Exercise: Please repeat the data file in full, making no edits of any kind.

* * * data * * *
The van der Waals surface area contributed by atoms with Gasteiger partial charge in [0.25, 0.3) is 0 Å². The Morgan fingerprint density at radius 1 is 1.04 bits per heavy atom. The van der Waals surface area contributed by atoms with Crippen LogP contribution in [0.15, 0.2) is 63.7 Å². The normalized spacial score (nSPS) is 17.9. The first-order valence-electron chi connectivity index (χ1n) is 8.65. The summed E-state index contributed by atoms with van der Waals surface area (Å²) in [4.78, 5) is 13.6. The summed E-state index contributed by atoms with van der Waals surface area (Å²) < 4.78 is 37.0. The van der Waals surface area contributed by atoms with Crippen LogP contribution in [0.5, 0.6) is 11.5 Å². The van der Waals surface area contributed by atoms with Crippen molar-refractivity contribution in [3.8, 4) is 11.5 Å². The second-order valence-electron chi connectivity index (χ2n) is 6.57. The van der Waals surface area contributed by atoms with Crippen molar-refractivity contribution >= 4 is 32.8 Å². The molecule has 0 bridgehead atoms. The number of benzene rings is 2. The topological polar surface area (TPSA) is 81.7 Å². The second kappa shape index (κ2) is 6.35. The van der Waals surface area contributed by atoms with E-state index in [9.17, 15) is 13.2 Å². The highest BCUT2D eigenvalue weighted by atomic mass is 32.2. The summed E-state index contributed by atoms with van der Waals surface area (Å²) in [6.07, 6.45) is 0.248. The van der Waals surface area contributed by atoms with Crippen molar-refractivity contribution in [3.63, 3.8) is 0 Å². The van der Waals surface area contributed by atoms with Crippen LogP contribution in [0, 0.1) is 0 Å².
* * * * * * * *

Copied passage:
The van der Waals surface area contributed by atoms with Gasteiger partial charge in [0.25, 0.3) is 0 Å². The Morgan fingerprint density at radius 1 is 1.04 bits per heavy atom. The van der Waals surface area contributed by atoms with Crippen LogP contribution in [0.15, 0.2) is 63.7 Å². The normalized spacial score (nSPS) is 17.9. The first-order valence-electron chi connectivity index (χ1n) is 8.65. The summed E-state index contributed by atoms with van der Waals surface area (Å²) in [4.78, 5) is 13.6. The summed E-state index contributed by atoms with van der Waals surface area (Å²) < 4.78 is 37.0. The van der Waals surface area contributed by atoms with Crippen LogP contribution in [0.5, 0.6) is 11.5 Å². The van der Waals surface area contributed by atoms with Crippen molar-refractivity contribution in [3.8, 4) is 11.5 Å². The second-order valence-electron chi connectivity index (χ2n) is 6.57. The van der Waals surface area contributed by atoms with Crippen molar-refractivity contribution >= 4 is 32.8 Å². The molecule has 0 bridgehead atoms. The number of benzene rings is 2. The topological polar surface area (TPSA) is 81.7 Å². The second kappa shape index (κ2) is 6.35. The van der Waals surface area contributed by atoms with E-state index in [9.17, 15) is 13.2 Å². The highest BCUT2D eigenvalue weighted by atomic mass is 32.2. The summed E-state index contributed by atoms with van der Waals surface area (Å²) in [6.07, 6.45) is 0.248. The van der Waals surface area contributed by atoms with Crippen molar-refractivity contribution in [3.63, 3.8) is 0 Å². The van der Waals surface area contributed by atoms with Crippen LogP contribution in [0, 0.1) is 0 Å².